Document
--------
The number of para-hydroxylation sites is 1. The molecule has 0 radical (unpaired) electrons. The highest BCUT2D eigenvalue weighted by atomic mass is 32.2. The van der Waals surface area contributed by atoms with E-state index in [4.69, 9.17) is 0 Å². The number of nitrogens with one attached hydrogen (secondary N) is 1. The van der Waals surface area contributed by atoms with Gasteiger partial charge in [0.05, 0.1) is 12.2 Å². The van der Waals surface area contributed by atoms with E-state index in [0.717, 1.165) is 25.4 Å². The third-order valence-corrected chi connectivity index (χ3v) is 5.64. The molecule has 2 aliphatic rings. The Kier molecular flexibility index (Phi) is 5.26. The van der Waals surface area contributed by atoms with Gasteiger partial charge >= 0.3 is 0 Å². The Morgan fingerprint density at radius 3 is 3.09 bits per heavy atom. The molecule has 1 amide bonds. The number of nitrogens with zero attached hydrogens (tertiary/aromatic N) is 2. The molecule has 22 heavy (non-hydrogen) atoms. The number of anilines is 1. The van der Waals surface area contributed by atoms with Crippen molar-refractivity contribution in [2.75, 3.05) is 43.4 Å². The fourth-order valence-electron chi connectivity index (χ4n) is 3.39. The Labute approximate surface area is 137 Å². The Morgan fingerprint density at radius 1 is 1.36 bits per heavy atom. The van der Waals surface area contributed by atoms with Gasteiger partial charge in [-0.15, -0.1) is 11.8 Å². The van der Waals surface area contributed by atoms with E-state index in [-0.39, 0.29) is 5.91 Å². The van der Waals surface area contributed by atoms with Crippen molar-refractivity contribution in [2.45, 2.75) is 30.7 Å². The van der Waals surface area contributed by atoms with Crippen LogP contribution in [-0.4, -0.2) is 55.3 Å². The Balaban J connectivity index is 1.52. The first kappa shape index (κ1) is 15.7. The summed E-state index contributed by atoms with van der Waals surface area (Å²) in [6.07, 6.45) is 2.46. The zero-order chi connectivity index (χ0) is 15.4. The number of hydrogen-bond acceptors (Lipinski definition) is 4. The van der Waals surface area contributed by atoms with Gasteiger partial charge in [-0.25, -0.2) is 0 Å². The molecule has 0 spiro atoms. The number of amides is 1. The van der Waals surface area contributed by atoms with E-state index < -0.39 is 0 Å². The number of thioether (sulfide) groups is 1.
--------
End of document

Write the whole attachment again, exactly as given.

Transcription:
The number of para-hydroxylation sites is 1. The molecule has 0 radical (unpaired) electrons. The highest BCUT2D eigenvalue weighted by atomic mass is 32.2. The van der Waals surface area contributed by atoms with E-state index in [4.69, 9.17) is 0 Å². The number of nitrogens with one attached hydrogen (secondary N) is 1. The van der Waals surface area contributed by atoms with Gasteiger partial charge in [0.05, 0.1) is 12.2 Å². The van der Waals surface area contributed by atoms with E-state index in [0.717, 1.165) is 25.4 Å². The third-order valence-corrected chi connectivity index (χ3v) is 5.64. The molecule has 2 aliphatic rings. The Kier molecular flexibility index (Phi) is 5.26. The van der Waals surface area contributed by atoms with Gasteiger partial charge >= 0.3 is 0 Å². The Morgan fingerprint density at radius 3 is 3.09 bits per heavy atom. The molecule has 1 amide bonds. The number of nitrogens with zero attached hydrogens (tertiary/aromatic N) is 2. The molecule has 22 heavy (non-hydrogen) atoms. The number of anilines is 1. The van der Waals surface area contributed by atoms with Crippen molar-refractivity contribution in [2.75, 3.05) is 43.4 Å². The fourth-order valence-electron chi connectivity index (χ4n) is 3.39. The Labute approximate surface area is 137 Å². The Morgan fingerprint density at radius 1 is 1.36 bits per heavy atom. The van der Waals surface area contributed by atoms with Gasteiger partial charge in [-0.15, -0.1) is 11.8 Å². The van der Waals surface area contributed by atoms with E-state index in [-0.39, 0.29) is 5.91 Å². The van der Waals surface area contributed by atoms with Crippen molar-refractivity contribution in [2.45, 2.75) is 30.7 Å². The van der Waals surface area contributed by atoms with Crippen LogP contribution in [-0.4, -0.2) is 55.3 Å². The Balaban J connectivity index is 1.52. The first kappa shape index (κ1) is 15.7. The summed E-state index contributed by atoms with van der Waals surface area (Å²) in [6.07, 6.45) is 2.46. The zero-order chi connectivity index (χ0) is 15.4. The number of hydrogen-bond acceptors (Lipinski definition) is 4. The van der Waals surface area contributed by atoms with Gasteiger partial charge in [-0.25, -0.2) is 0 Å². The molecule has 0 spiro atoms. The number of amides is 1. The van der Waals surface area contributed by atoms with E-state index < -0.39 is 0 Å². The number of thioether (sulfide) groups is 1.